If we had kept Frigg’s aversion to puns and kept Byron’s keen appreciation for puns, we could’ve established some slapstick bit where Byron would make a pun, Frigg would deck him… and repeat every so often until Chapter 50, I guess? As motivated conflicts go, it’s not quite up there with “mad dog.”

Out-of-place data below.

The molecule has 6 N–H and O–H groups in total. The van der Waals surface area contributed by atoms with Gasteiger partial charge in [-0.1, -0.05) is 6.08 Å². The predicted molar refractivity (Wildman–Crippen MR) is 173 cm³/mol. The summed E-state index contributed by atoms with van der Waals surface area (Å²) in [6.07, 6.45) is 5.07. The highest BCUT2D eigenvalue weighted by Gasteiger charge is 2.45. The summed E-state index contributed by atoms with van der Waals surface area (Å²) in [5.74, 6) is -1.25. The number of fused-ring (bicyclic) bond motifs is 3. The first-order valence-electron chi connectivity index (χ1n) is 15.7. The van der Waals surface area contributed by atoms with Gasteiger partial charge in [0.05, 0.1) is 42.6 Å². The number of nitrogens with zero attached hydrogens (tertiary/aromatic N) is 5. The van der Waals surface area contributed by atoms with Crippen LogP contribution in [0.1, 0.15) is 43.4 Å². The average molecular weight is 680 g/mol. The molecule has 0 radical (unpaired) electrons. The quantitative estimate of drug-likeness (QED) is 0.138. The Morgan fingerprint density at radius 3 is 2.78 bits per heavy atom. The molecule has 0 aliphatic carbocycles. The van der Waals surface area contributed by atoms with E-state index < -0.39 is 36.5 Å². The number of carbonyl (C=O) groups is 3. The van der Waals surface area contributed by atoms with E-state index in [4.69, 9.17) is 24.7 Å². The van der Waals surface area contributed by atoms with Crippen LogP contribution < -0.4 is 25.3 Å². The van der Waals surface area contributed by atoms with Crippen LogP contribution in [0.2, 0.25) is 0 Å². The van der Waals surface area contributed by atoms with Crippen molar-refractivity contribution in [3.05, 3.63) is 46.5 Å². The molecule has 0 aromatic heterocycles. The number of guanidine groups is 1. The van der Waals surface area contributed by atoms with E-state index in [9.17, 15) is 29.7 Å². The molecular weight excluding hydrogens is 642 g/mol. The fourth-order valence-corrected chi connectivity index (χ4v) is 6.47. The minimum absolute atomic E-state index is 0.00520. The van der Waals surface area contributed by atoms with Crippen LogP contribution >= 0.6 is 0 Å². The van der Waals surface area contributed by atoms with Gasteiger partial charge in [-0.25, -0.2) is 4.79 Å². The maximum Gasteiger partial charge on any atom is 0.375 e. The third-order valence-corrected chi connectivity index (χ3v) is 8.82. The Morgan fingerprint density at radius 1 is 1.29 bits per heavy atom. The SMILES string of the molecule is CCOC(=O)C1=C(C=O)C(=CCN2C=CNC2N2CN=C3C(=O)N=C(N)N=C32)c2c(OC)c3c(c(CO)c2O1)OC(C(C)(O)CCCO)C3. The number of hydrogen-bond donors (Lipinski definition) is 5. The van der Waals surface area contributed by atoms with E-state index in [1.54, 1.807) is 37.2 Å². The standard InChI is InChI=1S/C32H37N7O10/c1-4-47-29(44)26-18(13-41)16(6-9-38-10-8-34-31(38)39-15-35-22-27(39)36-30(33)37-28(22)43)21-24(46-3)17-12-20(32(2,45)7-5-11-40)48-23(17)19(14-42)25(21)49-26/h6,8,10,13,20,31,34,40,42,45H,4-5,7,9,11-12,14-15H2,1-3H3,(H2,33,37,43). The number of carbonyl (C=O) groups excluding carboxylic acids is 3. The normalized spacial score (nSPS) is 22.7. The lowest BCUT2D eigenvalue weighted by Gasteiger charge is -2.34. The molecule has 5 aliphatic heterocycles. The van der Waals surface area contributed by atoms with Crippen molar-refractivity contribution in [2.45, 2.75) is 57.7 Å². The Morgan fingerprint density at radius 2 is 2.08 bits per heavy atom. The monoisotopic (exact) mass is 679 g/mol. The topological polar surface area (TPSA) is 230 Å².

The first half of this monologue would prove more influential. Even though Byron thinks of himself as talking to his ax-brothers here, it’s really more like he’s speaking for Bayen, who, as we’ll see later, regarded every experience in life as an opportunity for a lesson. (If you’re generous, you can see the puns as his way of acknowledging Brayen, the more irreverent brother.) These captions were all Phil’s, but I immediately started hearing the advice in the measured tones of Michael Weston from Burn Notice, another character who liked to explain the tips and tricks of his trade to his audience while he was working.